Bubenik GA, Brown RD, Schams D, Bartos L: The effect of ACTH on the GnRH-induced release of LH and testosterone in male white-tailed deer. Comp Biochem Physiol C Pharmacol Toxicol Endocrinol. 1999, 122: 173-179. 10.1016/S0742-8413(98)10101-9
Kiecolt-Glaser JK, Belury MA, Porter K, Beversdorf DQ, Lemeshow S, Glaser R: Depressive symptoms, omega-6:omega-3 fatty acids, and inflammation in older adults. Psychosom Med. 2007, 69: 217-224. 10.1097/PSY.0b013e3180313a45
The present research was supported by National Natural Science Foundation of China (31072044). We are grateful to all the volunteers who participated in the study for their time and effort.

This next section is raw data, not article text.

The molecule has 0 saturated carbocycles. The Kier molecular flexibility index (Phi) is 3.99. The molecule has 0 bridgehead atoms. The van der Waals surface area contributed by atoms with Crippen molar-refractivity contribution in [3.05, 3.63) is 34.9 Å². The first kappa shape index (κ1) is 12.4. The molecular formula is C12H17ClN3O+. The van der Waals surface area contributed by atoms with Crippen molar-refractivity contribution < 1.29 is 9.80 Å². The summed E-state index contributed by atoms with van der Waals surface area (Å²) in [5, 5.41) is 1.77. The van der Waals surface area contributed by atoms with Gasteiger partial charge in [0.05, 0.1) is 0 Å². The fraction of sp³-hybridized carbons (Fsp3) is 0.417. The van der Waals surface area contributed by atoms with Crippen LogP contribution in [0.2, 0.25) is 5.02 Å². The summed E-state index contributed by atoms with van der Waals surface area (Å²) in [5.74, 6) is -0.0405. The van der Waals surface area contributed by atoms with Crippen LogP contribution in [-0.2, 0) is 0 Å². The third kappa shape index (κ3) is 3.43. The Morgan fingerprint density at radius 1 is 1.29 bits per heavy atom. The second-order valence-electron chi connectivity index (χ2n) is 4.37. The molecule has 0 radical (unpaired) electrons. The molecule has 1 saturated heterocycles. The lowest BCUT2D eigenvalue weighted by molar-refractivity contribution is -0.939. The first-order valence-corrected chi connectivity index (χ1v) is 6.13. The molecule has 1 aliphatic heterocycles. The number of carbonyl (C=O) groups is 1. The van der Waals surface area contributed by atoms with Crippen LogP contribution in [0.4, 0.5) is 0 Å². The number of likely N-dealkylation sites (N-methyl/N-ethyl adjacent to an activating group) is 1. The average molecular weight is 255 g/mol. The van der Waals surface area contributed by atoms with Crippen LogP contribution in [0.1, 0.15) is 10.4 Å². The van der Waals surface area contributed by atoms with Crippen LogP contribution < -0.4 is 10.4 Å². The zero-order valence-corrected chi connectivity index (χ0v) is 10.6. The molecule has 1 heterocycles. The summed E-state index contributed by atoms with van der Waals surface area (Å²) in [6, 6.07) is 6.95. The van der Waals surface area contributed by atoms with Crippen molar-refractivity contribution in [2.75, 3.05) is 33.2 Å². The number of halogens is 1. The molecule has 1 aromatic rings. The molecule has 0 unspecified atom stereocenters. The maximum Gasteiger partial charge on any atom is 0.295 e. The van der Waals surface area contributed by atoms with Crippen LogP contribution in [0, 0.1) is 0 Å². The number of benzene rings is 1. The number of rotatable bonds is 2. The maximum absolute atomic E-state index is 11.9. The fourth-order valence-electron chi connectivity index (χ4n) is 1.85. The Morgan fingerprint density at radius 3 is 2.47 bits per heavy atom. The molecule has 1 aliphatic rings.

The authors declare that they have no competing interests.
YL was involved in the study, experimental design, data analysis, and manuscript writing. XLB was involved in the experimental design and animal experiments. ZFF was involved in the experimental design and data analysis. LQC was involved in study design and data interpretation. SYX was involved in data analysis. The group leader of the Institute of Animal Nutrition, DW, was involved in the study design and manuscript editing. All authors have read and approved the final manuscript.
About this article
Cite this article
Yan, L., Bai, X., Fang, Z. et al. Effect of different dietary omega-3/omega-6 fatty acid ratios on reproduction in male rats. Lipids Health Dis 12, 33 (2013). https://doi.org/10.1186/1476-511X-12-33
- Omega-3 fatty acids
- Omega-6 fatty acids